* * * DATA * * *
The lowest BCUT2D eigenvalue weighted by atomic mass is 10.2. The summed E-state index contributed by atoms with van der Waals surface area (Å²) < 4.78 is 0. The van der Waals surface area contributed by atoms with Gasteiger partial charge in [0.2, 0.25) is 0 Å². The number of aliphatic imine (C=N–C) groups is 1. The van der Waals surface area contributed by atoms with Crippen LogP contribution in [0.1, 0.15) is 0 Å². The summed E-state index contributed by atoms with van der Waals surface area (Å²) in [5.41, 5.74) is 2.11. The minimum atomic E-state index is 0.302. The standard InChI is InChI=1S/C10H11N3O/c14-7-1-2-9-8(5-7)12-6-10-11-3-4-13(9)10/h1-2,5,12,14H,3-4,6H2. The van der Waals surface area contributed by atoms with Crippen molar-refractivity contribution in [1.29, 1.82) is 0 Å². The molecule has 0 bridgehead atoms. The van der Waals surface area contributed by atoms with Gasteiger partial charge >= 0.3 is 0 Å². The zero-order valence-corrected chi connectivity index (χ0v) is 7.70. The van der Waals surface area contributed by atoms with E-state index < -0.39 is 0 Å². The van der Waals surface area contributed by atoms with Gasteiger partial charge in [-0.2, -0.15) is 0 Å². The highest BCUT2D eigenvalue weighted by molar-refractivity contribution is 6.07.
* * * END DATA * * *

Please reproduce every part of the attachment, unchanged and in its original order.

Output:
The lowest BCUT2D eigenvalue weighted by atomic mass is 10.2. The summed E-state index contributed by atoms with van der Waals surface area (Å²) < 4.78 is 0. The van der Waals surface area contributed by atoms with Gasteiger partial charge in [0.2, 0.25) is 0 Å². The number of aliphatic imine (C=N–C) groups is 1. The van der Waals surface area contributed by atoms with Crippen LogP contribution in [0.1, 0.15) is 0 Å². The summed E-state index contributed by atoms with van der Waals surface area (Å²) in [5.41, 5.74) is 2.11. The minimum atomic E-state index is 0.302. The standard InChI is InChI=1S/C10H11N3O/c14-7-1-2-9-8(5-7)12-6-10-11-3-4-13(9)10/h1-2,5,12,14H,3-4,6H2. The van der Waals surface area contributed by atoms with Crippen molar-refractivity contribution in [1.29, 1.82) is 0 Å². The molecule has 0 bridgehead atoms. The van der Waals surface area contributed by atoms with Gasteiger partial charge >= 0.3 is 0 Å². The zero-order valence-corrected chi connectivity index (χ0v) is 7.70. The van der Waals surface area contributed by atoms with E-state index < -0.39 is 0 Å². The van der Waals surface area contributed by atoms with Gasteiger partial charge in [-0.2, -0.15) is 0 Å². The highest BCUT2D eigenvalue weighted by molar-refractivity contribution is 6.07.